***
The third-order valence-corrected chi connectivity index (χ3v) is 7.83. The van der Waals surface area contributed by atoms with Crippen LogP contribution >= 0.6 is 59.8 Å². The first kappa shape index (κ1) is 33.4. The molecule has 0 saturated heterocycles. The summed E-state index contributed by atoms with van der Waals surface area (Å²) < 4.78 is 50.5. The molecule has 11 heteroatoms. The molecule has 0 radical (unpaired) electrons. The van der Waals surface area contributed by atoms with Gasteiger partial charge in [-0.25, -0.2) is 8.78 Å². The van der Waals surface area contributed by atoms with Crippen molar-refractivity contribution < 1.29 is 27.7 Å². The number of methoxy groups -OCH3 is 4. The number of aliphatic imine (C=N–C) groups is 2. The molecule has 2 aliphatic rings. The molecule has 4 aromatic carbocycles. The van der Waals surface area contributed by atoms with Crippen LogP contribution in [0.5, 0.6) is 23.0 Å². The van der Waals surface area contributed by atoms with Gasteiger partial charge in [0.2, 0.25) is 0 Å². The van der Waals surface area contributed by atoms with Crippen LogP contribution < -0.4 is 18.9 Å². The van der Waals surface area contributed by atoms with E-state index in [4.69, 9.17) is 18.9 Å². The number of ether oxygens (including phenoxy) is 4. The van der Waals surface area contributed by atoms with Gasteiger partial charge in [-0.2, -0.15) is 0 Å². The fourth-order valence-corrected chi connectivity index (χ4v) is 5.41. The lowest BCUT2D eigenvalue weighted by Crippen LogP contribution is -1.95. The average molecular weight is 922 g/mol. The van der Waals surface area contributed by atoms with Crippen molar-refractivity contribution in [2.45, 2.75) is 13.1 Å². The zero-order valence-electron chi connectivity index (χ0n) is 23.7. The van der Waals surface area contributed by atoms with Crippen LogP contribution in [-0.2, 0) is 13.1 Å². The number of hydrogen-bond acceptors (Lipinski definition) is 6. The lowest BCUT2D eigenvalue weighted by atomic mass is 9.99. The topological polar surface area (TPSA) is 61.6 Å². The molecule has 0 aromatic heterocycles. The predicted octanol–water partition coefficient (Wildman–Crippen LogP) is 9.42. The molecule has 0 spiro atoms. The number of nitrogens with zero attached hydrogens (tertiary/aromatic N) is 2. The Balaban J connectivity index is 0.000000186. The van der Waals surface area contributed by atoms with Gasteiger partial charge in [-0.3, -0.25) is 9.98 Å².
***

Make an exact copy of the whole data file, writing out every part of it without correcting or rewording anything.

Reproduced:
The third-order valence-corrected chi connectivity index (χ3v) is 7.83. The van der Waals surface area contributed by atoms with Crippen LogP contribution >= 0.6 is 59.8 Å². The first kappa shape index (κ1) is 33.4. The molecule has 0 saturated heterocycles. The summed E-state index contributed by atoms with van der Waals surface area (Å²) < 4.78 is 50.5. The molecule has 11 heteroatoms. The molecule has 0 radical (unpaired) electrons. The van der Waals surface area contributed by atoms with Gasteiger partial charge in [-0.25, -0.2) is 8.78 Å². The van der Waals surface area contributed by atoms with Crippen molar-refractivity contribution < 1.29 is 27.7 Å². The number of methoxy groups -OCH3 is 4. The number of aliphatic imine (C=N–C) groups is 2. The molecule has 2 aliphatic rings. The molecule has 4 aromatic carbocycles. The van der Waals surface area contributed by atoms with Crippen LogP contribution in [0.5, 0.6) is 23.0 Å². The van der Waals surface area contributed by atoms with Gasteiger partial charge in [0.2, 0.25) is 0 Å². The van der Waals surface area contributed by atoms with Crippen LogP contribution < -0.4 is 18.9 Å². The van der Waals surface area contributed by atoms with E-state index in [4.69, 9.17) is 18.9 Å². The number of ether oxygens (including phenoxy) is 4. The van der Waals surface area contributed by atoms with Gasteiger partial charge in [-0.2, -0.15) is 0 Å². The fourth-order valence-corrected chi connectivity index (χ4v) is 5.41. The lowest BCUT2D eigenvalue weighted by Crippen LogP contribution is -1.95. The average molecular weight is 922 g/mol. The van der Waals surface area contributed by atoms with Crippen molar-refractivity contribution in [2.45, 2.75) is 13.1 Å². The zero-order valence-electron chi connectivity index (χ0n) is 23.7. The van der Waals surface area contributed by atoms with Crippen LogP contribution in [-0.2, 0) is 13.1 Å². The number of hydrogen-bond acceptors (Lipinski definition) is 6. The lowest BCUT2D eigenvalue weighted by atomic mass is 9.99. The topological polar surface area (TPSA) is 61.6 Å². The molecule has 0 aromatic heterocycles. The predicted octanol–water partition coefficient (Wildman–Crippen LogP) is 9.42. The molecule has 0 spiro atoms. The number of nitrogens with zero attached hydrogens (tertiary/aromatic N) is 2. The Balaban J connectivity index is 0.000000186. The van der Waals surface area contributed by atoms with Gasteiger partial charge in [-0.3, -0.25) is 9.98 Å².